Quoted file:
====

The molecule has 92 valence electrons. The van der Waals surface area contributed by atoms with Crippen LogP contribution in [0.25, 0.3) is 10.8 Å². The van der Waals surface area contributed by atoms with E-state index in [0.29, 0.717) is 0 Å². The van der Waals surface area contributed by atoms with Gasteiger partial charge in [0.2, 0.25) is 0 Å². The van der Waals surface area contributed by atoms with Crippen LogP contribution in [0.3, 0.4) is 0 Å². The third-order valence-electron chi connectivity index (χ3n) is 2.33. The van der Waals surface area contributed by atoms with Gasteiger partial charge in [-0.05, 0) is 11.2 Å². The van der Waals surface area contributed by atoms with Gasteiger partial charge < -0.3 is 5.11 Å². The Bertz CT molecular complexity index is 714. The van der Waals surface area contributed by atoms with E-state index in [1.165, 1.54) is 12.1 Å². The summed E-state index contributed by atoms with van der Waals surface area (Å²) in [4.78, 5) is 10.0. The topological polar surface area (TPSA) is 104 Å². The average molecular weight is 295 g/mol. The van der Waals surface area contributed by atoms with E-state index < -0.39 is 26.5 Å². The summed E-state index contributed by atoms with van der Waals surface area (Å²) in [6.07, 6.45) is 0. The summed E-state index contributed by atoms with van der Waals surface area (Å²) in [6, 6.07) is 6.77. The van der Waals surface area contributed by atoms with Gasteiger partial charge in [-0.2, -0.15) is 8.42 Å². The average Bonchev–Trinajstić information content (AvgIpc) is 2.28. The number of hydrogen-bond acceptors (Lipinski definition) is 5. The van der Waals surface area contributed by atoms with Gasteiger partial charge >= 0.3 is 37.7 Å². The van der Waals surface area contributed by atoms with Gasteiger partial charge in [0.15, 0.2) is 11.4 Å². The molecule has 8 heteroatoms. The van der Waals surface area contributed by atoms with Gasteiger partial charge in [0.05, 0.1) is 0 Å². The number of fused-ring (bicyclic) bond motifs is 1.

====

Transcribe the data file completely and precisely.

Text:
The molecule has 92 valence electrons. The van der Waals surface area contributed by atoms with Crippen LogP contribution in [0.25, 0.3) is 10.8 Å². The van der Waals surface area contributed by atoms with E-state index in [0.29, 0.717) is 0 Å². The van der Waals surface area contributed by atoms with Gasteiger partial charge in [0.2, 0.25) is 0 Å². The van der Waals surface area contributed by atoms with Crippen LogP contribution in [0.3, 0.4) is 0 Å². The third-order valence-electron chi connectivity index (χ3n) is 2.33. The van der Waals surface area contributed by atoms with Gasteiger partial charge in [-0.05, 0) is 11.2 Å². The van der Waals surface area contributed by atoms with Gasteiger partial charge < -0.3 is 5.11 Å². The Bertz CT molecular complexity index is 714. The van der Waals surface area contributed by atoms with E-state index in [1.165, 1.54) is 12.1 Å². The summed E-state index contributed by atoms with van der Waals surface area (Å²) in [4.78, 5) is 10.0. The topological polar surface area (TPSA) is 104 Å². The average molecular weight is 295 g/mol. The van der Waals surface area contributed by atoms with E-state index < -0.39 is 26.5 Å². The summed E-state index contributed by atoms with van der Waals surface area (Å²) in [6.07, 6.45) is 0. The summed E-state index contributed by atoms with van der Waals surface area (Å²) in [6, 6.07) is 6.77. The van der Waals surface area contributed by atoms with Gasteiger partial charge in [-0.2, -0.15) is 8.42 Å². The average Bonchev–Trinajstić information content (AvgIpc) is 2.28. The number of hydrogen-bond acceptors (Lipinski definition) is 5. The van der Waals surface area contributed by atoms with Gasteiger partial charge >= 0.3 is 37.7 Å². The van der Waals surface area contributed by atoms with Gasteiger partial charge in [0.15, 0.2) is 11.4 Å². The molecule has 8 heteroatoms. The van der Waals surface area contributed by atoms with Gasteiger partial charge in [0.05, 0.1) is 0 Å². The number of fused-ring (bicyclic) bond motifs is 1.